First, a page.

At the same time, the electronics vice president was frustrated by the competition and lack of co-operation among his own group’s various divisions. Pasher was engaged to coach ‘knowledge cafés,’ gatherings of people from throughout the electronics group as a first step towards inter-group collaboration.
Thus, the combination of initiatives to stop the ‘re-invention of wheels’ and re-connect people in a fragmented organisation were already in motion when culture change became the theme of ‘One Company’.
But the development of a formal, company-wide KM programme did not materialise until 2002, when the ‘Change and Behavior’ programme had already been in place for two years.
The four values had already been disseminated throughout the company and a unifying culture change project was already underway – a unique advantage for a start-up KM programme that would be launched because of a company-wide realisation that KM was essential to all four values embraced by the ‘One Company’ initiative. While this produced an ideal climate for the introduction of a formal KM programme, Dayan emphasises that the culture change was not yet fully assimilated – either then or now.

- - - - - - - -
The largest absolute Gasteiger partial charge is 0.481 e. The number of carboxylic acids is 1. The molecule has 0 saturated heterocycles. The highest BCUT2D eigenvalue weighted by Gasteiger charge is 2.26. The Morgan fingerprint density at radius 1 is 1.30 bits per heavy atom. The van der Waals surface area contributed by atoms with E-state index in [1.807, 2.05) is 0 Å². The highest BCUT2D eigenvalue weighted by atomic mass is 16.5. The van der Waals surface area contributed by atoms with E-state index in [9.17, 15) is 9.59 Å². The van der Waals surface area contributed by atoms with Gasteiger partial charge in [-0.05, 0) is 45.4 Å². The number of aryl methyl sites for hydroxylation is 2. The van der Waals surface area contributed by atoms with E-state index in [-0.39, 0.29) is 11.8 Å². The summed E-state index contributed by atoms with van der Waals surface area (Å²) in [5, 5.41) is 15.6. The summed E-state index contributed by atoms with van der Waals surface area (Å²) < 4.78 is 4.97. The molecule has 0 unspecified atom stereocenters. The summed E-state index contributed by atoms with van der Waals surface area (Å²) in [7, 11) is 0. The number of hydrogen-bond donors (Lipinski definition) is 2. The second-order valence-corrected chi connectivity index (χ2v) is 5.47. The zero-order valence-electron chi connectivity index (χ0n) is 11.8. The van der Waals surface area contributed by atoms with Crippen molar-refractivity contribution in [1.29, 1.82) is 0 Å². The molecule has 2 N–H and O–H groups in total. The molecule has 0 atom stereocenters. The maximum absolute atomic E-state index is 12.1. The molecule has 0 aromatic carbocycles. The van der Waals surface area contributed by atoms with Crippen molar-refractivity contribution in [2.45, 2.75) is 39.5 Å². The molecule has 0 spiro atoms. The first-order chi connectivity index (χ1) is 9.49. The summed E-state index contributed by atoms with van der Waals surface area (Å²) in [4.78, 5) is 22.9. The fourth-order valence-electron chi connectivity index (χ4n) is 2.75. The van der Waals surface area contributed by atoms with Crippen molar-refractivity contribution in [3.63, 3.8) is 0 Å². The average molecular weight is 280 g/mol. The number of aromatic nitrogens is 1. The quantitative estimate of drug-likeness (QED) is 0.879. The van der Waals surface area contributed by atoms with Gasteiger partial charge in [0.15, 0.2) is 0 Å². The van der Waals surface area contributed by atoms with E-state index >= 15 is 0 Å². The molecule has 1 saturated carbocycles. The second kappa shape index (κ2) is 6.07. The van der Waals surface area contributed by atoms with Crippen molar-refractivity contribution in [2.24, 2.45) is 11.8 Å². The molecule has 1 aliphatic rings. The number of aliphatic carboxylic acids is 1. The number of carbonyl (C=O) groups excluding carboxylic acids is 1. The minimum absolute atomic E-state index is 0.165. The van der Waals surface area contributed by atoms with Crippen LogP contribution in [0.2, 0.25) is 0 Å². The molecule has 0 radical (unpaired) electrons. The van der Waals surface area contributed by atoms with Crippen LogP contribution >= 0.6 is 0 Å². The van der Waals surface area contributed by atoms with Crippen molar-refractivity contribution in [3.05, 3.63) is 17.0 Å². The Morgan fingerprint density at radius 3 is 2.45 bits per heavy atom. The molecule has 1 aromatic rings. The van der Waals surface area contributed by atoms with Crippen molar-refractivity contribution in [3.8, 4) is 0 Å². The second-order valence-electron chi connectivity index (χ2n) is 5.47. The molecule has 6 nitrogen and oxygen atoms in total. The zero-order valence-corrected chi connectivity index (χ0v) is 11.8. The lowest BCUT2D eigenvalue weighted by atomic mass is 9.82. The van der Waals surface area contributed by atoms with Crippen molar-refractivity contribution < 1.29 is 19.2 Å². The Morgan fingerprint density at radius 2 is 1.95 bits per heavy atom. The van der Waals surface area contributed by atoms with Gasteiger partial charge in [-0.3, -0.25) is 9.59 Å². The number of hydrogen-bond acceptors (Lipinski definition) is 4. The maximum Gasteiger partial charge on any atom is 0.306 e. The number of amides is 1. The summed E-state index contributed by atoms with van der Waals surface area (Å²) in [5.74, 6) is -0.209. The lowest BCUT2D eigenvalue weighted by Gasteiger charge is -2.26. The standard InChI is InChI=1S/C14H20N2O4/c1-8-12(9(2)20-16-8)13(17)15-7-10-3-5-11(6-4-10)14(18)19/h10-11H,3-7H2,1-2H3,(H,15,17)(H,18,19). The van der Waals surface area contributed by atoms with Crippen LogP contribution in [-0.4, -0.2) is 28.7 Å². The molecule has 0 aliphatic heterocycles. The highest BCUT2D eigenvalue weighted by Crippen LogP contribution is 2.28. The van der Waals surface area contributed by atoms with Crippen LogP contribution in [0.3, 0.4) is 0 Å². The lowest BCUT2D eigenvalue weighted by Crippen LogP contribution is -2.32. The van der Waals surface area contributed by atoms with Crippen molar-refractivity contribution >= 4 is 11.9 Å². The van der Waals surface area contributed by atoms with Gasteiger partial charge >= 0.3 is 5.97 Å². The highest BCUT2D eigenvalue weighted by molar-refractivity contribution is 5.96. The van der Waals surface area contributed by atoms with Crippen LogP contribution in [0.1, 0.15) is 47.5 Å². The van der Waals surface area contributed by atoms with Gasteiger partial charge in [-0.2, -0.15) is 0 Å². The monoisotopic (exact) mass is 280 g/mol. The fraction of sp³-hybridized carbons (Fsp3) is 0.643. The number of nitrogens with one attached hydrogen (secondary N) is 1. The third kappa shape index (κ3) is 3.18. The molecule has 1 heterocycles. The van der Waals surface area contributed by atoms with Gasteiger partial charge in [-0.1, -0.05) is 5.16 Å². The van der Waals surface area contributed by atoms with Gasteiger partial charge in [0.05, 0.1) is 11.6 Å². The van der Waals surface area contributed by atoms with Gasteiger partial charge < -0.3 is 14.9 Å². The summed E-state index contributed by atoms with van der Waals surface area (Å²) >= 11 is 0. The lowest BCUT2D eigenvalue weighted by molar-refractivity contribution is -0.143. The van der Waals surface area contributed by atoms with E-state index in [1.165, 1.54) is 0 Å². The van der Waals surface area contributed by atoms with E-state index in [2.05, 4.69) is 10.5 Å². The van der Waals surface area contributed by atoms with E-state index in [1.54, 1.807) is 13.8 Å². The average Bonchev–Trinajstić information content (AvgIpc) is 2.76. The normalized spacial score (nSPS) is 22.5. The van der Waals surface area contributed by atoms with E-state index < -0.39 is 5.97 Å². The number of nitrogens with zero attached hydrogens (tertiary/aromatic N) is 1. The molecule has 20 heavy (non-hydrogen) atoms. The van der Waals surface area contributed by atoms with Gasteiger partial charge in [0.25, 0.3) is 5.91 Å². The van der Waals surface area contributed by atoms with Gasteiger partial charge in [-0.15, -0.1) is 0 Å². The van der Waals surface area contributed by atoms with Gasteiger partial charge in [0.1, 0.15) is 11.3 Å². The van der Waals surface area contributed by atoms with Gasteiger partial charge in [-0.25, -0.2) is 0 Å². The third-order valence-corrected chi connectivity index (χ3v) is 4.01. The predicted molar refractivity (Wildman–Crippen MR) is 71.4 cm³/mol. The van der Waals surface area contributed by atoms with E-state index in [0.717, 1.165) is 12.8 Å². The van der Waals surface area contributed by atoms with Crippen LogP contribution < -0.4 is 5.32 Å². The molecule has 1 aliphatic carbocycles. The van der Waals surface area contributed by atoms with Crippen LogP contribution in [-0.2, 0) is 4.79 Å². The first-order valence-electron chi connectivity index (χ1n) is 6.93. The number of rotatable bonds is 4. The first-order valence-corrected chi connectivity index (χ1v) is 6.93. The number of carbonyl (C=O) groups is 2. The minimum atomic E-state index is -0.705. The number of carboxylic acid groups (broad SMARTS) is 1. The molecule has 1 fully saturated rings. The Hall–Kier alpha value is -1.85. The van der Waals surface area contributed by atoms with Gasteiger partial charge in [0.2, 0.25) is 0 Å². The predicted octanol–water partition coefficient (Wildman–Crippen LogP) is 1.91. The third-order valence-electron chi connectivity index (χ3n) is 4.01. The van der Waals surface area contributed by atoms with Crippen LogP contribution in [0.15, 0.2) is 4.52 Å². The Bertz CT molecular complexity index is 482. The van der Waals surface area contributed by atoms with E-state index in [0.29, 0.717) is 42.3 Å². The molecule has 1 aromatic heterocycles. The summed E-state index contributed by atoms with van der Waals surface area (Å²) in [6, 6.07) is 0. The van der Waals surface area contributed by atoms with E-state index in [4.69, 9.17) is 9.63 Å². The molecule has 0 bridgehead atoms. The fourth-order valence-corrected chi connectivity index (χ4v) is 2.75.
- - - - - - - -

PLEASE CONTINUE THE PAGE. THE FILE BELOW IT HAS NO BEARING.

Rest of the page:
Nevertheless, the executive team of IAI was ready to capitalise on Dayan’s self-organised first steps by establishing a KM steering group out of which Dayan emerged as the company’s first chief knowledge officer (CKO).
Projects are the backbone of most IAI activities. To be relevant, KM had to relate to project management. “It was quite intuitive and straight forward to talk about re-using knowledge from previous projects,” says Dayan. “But on second look we realised information kept by the company’s product data manager was not complete.”
Design consideration, for example, was not of interest to project managers who care mostly about contracted document request lists or documents needed for the next development stage. Project knowledge, it turns out, does not cover all the knowledge flowing in and around the project team. The KM programme would have to reach into every corner of the company, but a significant part of knowledge capture and re-use was already in place.
Dayan and Pasher recall that they were not always in agreement on every detail of KM strategy. “Rony is an engineer who values process,” she says. Pasher sees KM as a social process. “So he and I sometimes disagree on what comes first – process or culture. Working together we have learnt to share our knowledge and I believe we have co-created a shared understanding of what works and what doesn’t at IAI.”
Rony Dayan admits he has learned that lesson from Edna Pasher. “Out of the three legs of KM, culture has to lead, closely followed by processes, and only supported as needed by technology,” he says. “In this I pay tribute to Edna who has advocated this approach ever since the beginning, while I was more for concentrating on the processes. One thing is sure and that is not to start with technology and stay stuck with it. Pretty soon it becomes an empty utensil and nobody remembers why was it acquired in the first place.”